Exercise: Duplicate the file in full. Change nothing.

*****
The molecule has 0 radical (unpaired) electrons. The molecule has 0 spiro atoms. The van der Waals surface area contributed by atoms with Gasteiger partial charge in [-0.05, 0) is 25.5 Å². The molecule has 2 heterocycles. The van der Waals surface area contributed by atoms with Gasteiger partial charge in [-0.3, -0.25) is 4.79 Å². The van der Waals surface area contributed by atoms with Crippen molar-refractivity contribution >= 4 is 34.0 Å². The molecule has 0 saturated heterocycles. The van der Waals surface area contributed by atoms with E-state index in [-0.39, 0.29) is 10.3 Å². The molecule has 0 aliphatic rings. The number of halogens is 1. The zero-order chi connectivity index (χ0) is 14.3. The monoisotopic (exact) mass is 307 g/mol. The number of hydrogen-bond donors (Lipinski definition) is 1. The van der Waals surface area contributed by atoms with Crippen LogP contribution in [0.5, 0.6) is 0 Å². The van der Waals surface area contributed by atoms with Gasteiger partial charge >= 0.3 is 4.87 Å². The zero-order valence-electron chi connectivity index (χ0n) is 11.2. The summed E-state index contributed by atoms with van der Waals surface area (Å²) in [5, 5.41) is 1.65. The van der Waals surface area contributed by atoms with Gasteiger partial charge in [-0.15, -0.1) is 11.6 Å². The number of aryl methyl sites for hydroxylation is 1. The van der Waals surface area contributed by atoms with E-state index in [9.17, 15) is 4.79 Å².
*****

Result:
The molecule has 0 radical (unpaired) electrons. The molecule has 0 spiro atoms. The van der Waals surface area contributed by atoms with Gasteiger partial charge in [-0.05, 0) is 25.5 Å². The molecule has 2 heterocycles. The van der Waals surface area contributed by atoms with Gasteiger partial charge in [-0.3, -0.25) is 4.79 Å². The van der Waals surface area contributed by atoms with Crippen molar-refractivity contribution >= 4 is 34.0 Å². The molecule has 0 saturated heterocycles. The van der Waals surface area contributed by atoms with E-state index in [-0.39, 0.29) is 10.3 Å². The molecule has 0 aliphatic rings. The number of halogens is 1. The zero-order chi connectivity index (χ0) is 14.3. The monoisotopic (exact) mass is 307 g/mol. The number of hydrogen-bond donors (Lipinski definition) is 1. The van der Waals surface area contributed by atoms with Crippen LogP contribution in [0.5, 0.6) is 0 Å². The van der Waals surface area contributed by atoms with Gasteiger partial charge >= 0.3 is 4.87 Å². The zero-order valence-electron chi connectivity index (χ0n) is 11.2. The summed E-state index contributed by atoms with van der Waals surface area (Å²) in [5, 5.41) is 1.65. The van der Waals surface area contributed by atoms with Gasteiger partial charge in [-0.15, -0.1) is 11.6 Å². The number of aryl methyl sites for hydroxylation is 1. The van der Waals surface area contributed by atoms with E-state index in [9.17, 15) is 4.79 Å².